She? She?? I have a name, you bastard! And furthermore, I used your damn form! Is it my fault the form changes every month?! Maybe if you had a central place where one could go to submit their budget forms, we wouldn't have this problem! And frankly, I was just tired of being talked down to. Tired of having to deal with a bunch of yokels who barely know how to tie their own shoes, and are managed by a liar and a thief. Any peanut-brained moronic fool can do accounting at the level they're expecting to do accounting in this organization, and wouldn't have a problem doing it if we weren't presided over by an iron-fisted man who so happens to have no respect for the money he is granted by donors, big and small.

Whew! You think this is where I exploded at the CFO, don't you? Think again. I thought all this silently to myself, alone in my office for a welcome change because my office buddy was home sick. And then I re-submitted the budget using this most recent form, and went home to bitch to CB and plot my escape from that nonsense. I was already patting myself on the back for having come a long way on my journey to self-control and evenness. Little did I know the ingredients for my internal ticking timebomb had already been mixed. All they needed was a spark.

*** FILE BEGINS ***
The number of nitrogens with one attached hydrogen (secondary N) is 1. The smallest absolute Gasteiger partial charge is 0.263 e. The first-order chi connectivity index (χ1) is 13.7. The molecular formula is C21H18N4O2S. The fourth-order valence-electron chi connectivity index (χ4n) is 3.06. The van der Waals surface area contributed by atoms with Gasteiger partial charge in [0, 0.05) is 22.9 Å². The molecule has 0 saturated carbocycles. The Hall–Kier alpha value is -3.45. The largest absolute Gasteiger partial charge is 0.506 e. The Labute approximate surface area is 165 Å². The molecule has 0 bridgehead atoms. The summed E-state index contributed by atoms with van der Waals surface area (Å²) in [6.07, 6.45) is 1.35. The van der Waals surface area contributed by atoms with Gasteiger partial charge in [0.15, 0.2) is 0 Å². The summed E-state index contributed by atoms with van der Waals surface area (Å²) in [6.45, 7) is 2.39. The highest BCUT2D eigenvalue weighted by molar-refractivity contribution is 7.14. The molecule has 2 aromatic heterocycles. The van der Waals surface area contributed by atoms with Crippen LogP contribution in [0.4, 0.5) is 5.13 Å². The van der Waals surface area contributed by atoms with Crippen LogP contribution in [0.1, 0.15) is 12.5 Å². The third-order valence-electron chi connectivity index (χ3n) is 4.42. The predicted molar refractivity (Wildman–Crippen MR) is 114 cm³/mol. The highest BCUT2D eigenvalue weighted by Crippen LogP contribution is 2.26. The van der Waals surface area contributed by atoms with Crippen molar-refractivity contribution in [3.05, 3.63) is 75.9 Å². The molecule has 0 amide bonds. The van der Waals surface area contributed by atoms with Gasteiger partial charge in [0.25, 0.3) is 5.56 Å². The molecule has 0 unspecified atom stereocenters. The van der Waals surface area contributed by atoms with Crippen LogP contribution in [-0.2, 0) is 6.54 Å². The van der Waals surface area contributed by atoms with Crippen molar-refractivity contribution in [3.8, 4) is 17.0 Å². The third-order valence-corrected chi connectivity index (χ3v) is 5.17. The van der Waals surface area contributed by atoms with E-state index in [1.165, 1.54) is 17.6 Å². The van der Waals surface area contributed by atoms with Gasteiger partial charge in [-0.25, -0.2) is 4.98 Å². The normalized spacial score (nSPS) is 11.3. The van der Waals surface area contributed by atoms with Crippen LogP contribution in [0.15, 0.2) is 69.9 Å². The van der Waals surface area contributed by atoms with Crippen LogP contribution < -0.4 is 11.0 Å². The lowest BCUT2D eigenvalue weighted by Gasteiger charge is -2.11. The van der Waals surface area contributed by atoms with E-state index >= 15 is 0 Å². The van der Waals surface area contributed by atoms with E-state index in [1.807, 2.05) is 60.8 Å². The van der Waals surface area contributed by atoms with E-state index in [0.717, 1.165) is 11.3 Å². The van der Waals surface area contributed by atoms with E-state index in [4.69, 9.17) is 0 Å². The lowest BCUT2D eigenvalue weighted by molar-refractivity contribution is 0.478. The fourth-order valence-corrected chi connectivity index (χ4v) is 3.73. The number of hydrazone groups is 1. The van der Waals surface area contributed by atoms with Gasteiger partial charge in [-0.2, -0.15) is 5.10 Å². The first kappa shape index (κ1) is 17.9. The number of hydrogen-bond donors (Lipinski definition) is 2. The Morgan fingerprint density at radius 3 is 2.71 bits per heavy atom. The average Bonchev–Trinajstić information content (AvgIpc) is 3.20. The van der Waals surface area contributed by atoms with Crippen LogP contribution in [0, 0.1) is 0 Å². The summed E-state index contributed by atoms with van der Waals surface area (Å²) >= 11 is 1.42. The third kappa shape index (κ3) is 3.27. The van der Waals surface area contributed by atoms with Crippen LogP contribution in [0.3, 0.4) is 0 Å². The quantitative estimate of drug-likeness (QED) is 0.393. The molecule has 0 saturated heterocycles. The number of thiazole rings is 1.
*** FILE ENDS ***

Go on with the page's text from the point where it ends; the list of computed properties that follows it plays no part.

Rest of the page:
Enter Thursday: spark. My feet were like lead. It was all I could do to drag myself through the elevator doors to my desk. I just didn't want to be there. I heaved a huge sigh as I sat down at my desk and opened Outlook to check my emails. 25 new. I sighed again, and got up to get a cup of coffee. On my return, I noticed an email from Jack, subject line: Approved. I should have stopped right there, I really should have. But noooo, kulu has to read shit. Opened it up, skimmed the email, which was pleasant enough: Your budget has been approved. I just made a couple of changes. Could have stopped there too. But I opened the attached file and noticed he added some columns and numbers that just didn't make sense to me. I suppose I could have said anything else in my response, but I like to know things and understand things, and so I asked Jack another question instead of just saying thanks and keeping it moving. But my stupid ass decided to ask the jackass (pun not intended) why he added the numbers the way he did, and if he wouldn't mind calling me when he got a chance to let me know.

The day rolled on, and all the little things that take up my time quickly swarmed in my email and my door. So it was hours until I got back to my desk and saw Jack's response to my question from the morning: Oh, well, I'm certainly happy to help you fix this as well. Though I'm surprised, because I thought you'd be smart enough to know what to do here. I should tell you, though, that it's not my job to fix your mistakes so you should take more time to go over your work before you send them to me from approval.